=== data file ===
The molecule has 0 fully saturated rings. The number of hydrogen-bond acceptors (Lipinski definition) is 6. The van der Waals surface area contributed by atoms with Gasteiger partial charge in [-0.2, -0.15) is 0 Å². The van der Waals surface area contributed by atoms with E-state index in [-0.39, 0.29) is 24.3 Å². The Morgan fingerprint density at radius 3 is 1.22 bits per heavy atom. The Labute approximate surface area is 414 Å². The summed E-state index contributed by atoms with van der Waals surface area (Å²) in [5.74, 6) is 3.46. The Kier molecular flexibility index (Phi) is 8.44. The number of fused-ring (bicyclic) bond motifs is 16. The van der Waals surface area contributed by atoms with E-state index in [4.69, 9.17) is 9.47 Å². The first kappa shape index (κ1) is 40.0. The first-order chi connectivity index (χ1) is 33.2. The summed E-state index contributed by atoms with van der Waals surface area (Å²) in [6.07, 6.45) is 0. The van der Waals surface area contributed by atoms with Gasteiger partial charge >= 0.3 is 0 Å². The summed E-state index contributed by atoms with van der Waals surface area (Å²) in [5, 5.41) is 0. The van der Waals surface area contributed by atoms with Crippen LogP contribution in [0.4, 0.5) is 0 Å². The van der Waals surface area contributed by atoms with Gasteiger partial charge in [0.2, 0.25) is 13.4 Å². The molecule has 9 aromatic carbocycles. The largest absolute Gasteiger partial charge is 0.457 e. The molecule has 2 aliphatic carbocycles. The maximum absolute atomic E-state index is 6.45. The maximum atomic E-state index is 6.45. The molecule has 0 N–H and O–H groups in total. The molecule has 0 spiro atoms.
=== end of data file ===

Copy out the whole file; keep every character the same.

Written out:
The molecule has 0 fully saturated rings. The number of hydrogen-bond acceptors (Lipinski definition) is 6. The van der Waals surface area contributed by atoms with Gasteiger partial charge in [-0.2, -0.15) is 0 Å². The van der Waals surface area contributed by atoms with E-state index in [-0.39, 0.29) is 24.3 Å². The Morgan fingerprint density at radius 3 is 1.22 bits per heavy atom. The Labute approximate surface area is 414 Å². The summed E-state index contributed by atoms with van der Waals surface area (Å²) in [5.74, 6) is 3.46. The Kier molecular flexibility index (Phi) is 8.44. The number of fused-ring (bicyclic) bond motifs is 16. The van der Waals surface area contributed by atoms with E-state index in [4.69, 9.17) is 9.47 Å². The first kappa shape index (κ1) is 40.0. The first-order chi connectivity index (χ1) is 33.2. The summed E-state index contributed by atoms with van der Waals surface area (Å²) in [6.07, 6.45) is 0. The van der Waals surface area contributed by atoms with Gasteiger partial charge >= 0.3 is 0 Å². The summed E-state index contributed by atoms with van der Waals surface area (Å²) in [5, 5.41) is 0. The van der Waals surface area contributed by atoms with Crippen LogP contribution in [0.4, 0.5) is 0 Å². The van der Waals surface area contributed by atoms with Gasteiger partial charge in [0.2, 0.25) is 13.4 Å². The molecule has 9 aromatic carbocycles. The largest absolute Gasteiger partial charge is 0.457 e. The molecule has 2 aliphatic carbocycles. The maximum absolute atomic E-state index is 6.45. The maximum atomic E-state index is 6.45. The molecule has 0 N–H and O–H groups in total. The molecule has 0 spiro atoms.